Reiser and his friend eventually dined at Fonda restaurant on Solano Avenue in Albany and afterwards the friend dropped Reiser at the corner of San Pablo and Ashby avenues in Berkeley. Guerrero said that Reiser walked around the area furtively, stopping occasionally to look in all directions, and eventually got into a 1988 Honda CRX which was parked on Acton Street near Carleton Street.

Guerrero said police then followed Reiser as he drove the car to 2425 Monterey Road in Oakland, less than three miles (5 km) away from where Reiser was living with his mother.

Reiser's mother, Beverly Palmer, testified that she had been out of town the weekend Nina Reiser disappeared and was surprised to learn that her son was driving her car, a 2003 Honda Hybrid, and that his Honda CRX wasn't at the house. Palmer said that when she asked her son where the CRX was, he said it wasn't working and "he'd take care of it and I should never mind."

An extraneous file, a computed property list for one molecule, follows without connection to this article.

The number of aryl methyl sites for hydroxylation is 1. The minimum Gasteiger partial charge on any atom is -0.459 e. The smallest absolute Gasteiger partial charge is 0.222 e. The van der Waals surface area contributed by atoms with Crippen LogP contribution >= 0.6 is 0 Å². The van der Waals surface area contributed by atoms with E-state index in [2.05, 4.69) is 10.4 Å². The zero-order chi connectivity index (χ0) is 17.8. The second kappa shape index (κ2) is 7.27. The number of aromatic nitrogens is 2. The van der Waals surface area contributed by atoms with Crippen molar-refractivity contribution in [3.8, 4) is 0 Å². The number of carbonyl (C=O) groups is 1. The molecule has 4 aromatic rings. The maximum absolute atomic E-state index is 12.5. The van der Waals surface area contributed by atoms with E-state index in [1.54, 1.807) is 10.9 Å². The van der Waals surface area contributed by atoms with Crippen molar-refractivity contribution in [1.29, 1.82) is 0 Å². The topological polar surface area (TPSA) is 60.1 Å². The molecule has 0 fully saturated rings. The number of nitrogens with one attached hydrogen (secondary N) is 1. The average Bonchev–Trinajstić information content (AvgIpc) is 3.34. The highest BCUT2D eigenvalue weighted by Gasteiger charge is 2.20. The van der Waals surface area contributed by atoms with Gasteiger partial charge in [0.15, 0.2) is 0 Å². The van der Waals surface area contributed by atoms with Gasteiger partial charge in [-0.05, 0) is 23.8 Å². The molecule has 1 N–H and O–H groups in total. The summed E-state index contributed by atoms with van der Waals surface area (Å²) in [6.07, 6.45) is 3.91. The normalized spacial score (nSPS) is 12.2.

Reiser's son fails to testify

On 17 January 2007, the Reisers' seven-year-old son was scheduled to testify, but failed to appear. Judge Julie Conger asked that their son return to court and clarify his testimony, but he never did because his maternal grandmother failed to bring the children back from Russia as promised.

She had since begun Russian court custody proceedings. It was originally thought that Reiser's son would not return to testify in his father's trial; however, in a surprising move by Alameda County District Attorney Paul Hora, the son arrived from Russia to testify before Judge Larry Goodman.

Prosecutor Greg Dolge stated that he spoke to the grandmother and that Reiser's son was under the care of a therapist in Russia who wanted him to stay in Russia for further treatment. It was also revealed that Nina Reiser obtained Russian citizenship for her daughter and son 2 years and 2 months, respectively, before she disappeared.

Closing arguments